The Warrens

Mara shook her head. “No way.” A chorus of groans and jeers erupted out of the other children.

“Go on!”


“Mara’s too scared!”

She furrowed her brow and crossed her arms. “I’m not going down there,” she said, “people don’t come back from the Warrens.”

“My cousin says he has a friend that went down there and she said it was fine!”

“It’s dangerous down there,” Mara said, “I won’t go. I heard there was wererats and ghosts and big slimes. I’m not going.”

One of the boys pushed forward through the circle. “But you lost!” he said, “You lost fair and square and the loser has to go into the Warrens! You agreed!”

The tiefling girl dropped her head and stared at the cobblestone street. Outside the alleyway, she could hear the bustle of foot traffic in the market square. “I don’t want to…” she mumbled.

“Tough!” said the boy, “you lost and those are the rules! You have to spend a night in the Warrens!”

Mara shrank back as the other children began yelling, emboldened by the boy.

“But I don’t even know how to get into the Warrens,” Mara said. It was difficult to make out what the children were saying but suddenly the crowd closed around her, and she felt small hands grasping at her wrists as her friends began pulling her down the maze of side streets.

A few moments later, the gang were gathered around a sewer grate, as two of the strongest tried to prise the iron bars off. Others were restraining Mara, and as the grate was lifted with a clang, she began to cry.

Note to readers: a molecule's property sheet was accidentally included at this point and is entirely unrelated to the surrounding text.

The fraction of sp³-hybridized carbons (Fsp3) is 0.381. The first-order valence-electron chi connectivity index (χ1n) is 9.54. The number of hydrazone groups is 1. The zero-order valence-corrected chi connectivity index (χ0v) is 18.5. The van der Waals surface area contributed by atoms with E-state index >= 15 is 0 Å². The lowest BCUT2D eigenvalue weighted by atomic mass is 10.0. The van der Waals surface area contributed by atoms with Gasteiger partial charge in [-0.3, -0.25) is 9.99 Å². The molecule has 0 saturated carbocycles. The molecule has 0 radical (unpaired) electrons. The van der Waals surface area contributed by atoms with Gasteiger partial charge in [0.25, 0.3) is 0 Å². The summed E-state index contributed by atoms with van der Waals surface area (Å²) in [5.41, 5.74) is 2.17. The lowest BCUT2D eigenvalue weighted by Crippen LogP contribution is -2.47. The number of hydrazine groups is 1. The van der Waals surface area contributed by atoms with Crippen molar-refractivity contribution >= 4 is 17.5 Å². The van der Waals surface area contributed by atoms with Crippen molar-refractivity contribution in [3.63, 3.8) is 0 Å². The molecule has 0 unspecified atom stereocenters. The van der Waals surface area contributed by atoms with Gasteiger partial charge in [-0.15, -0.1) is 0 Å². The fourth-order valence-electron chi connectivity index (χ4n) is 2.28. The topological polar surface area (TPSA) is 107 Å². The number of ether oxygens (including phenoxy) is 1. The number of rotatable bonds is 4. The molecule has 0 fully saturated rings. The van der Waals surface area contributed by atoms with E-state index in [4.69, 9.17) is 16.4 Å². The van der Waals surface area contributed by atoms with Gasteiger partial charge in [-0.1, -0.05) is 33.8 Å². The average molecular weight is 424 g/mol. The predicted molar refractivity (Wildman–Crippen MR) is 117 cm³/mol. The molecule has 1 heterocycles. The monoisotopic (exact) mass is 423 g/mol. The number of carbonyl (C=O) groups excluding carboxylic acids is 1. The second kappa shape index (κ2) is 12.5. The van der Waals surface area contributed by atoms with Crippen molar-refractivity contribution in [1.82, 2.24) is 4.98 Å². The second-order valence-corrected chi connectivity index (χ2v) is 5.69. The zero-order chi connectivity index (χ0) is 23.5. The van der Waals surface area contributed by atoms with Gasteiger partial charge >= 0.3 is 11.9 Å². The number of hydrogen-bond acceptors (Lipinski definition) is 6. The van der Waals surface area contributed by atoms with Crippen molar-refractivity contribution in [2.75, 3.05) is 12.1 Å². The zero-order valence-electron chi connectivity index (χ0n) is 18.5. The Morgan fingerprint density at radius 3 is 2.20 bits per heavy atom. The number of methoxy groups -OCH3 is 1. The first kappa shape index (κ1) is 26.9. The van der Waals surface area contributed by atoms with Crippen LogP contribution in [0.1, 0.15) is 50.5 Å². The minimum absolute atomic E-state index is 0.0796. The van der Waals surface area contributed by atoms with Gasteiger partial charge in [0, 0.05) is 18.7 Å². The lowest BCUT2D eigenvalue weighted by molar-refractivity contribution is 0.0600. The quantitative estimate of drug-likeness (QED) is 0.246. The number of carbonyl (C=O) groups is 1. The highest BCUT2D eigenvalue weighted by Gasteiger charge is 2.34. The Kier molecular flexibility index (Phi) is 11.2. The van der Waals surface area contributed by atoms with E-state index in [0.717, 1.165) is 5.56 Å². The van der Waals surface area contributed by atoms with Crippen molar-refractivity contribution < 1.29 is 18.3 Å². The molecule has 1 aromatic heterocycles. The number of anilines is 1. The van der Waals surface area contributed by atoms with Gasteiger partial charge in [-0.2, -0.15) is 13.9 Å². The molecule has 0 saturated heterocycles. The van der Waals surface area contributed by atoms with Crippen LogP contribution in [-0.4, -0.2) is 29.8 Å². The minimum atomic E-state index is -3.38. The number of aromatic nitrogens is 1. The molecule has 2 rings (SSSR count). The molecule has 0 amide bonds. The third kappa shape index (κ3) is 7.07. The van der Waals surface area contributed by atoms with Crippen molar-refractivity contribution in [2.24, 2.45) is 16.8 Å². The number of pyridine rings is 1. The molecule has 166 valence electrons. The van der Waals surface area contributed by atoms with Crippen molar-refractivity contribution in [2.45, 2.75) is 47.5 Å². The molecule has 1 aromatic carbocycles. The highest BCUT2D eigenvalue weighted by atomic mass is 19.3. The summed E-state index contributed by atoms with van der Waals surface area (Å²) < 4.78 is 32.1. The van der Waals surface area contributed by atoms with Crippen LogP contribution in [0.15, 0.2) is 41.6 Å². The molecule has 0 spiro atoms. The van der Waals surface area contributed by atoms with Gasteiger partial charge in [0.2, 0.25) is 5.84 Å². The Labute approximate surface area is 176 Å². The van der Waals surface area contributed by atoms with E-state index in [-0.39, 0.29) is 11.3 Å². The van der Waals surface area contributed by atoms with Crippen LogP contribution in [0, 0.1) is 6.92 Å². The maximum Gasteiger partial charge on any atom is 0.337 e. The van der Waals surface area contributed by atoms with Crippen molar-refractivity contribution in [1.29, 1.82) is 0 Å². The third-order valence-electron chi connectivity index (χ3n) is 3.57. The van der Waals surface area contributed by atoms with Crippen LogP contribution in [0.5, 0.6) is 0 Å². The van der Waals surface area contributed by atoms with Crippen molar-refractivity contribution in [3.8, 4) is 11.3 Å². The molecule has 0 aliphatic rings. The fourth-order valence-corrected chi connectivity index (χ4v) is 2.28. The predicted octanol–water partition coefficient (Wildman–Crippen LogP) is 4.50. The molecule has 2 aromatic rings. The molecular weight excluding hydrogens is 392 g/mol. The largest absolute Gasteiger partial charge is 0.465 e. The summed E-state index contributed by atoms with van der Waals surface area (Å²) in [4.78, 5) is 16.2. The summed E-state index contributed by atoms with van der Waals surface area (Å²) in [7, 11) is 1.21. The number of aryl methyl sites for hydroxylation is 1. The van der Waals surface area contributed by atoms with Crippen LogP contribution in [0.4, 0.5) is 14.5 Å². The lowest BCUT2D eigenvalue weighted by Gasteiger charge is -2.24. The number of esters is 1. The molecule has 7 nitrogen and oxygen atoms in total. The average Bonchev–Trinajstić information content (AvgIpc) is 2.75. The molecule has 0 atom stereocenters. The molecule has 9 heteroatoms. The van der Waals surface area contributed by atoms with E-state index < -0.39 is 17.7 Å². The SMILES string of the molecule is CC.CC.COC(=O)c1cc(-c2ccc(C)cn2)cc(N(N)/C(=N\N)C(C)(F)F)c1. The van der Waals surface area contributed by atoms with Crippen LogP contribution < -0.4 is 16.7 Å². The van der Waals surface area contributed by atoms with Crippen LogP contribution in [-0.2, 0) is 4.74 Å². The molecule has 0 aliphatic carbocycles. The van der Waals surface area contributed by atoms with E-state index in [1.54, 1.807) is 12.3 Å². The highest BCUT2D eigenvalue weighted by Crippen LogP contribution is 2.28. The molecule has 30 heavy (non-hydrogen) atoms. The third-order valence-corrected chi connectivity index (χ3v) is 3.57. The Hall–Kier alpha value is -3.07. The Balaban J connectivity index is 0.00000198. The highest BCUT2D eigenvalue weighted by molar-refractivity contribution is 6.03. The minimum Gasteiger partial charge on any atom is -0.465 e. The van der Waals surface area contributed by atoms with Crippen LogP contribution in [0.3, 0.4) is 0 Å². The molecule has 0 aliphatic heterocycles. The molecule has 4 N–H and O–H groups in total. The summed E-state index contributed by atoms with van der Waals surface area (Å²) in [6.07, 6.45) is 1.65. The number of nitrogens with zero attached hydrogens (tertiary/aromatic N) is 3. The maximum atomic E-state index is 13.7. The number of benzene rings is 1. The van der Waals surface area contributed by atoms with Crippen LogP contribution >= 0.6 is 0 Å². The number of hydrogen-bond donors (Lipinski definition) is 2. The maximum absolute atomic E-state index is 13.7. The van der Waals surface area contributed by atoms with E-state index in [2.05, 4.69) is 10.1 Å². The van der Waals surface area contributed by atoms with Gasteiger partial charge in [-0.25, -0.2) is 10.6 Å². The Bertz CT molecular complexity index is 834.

“Please. Please, I don’t want to go. Don’t make me go,” she said.


“Yeah, Scaredy-Cat Mara!”

“Scaredy-Cat Mara! Scaredy-Cat Mara!” came the chant, as the other children began to push her towards the open grate, and the blackness of the Warrens below. She dug her heels into the ground, but it was no use. The grate came closer and closer.

“Scaredy-Cat Mara! Scaredy-Cat Mara!”

As it loomed closer and closer, demanding all her attention, all her focus, Mara was sure she could hear all manner of terrible noises from below — the slippery slide of acidic slime, the skittering of wererats, the echoing snarls of rotbeasts.

“Please,” she whispered.

“Scaredy-Cat Mara! Scaredy-Cat Mara!”

The small hands became more forceful, pressing her down and into the grate. Her hands gripping the wet, rusty ladder, Mara took one last look at the children, pleading with them.

“Please, I don’t want to go.”

The sound of the bars slamming down on top of the opening felt as if it echoed for minutes, and in the dark, and the wet, and the cold, Mara was alone.

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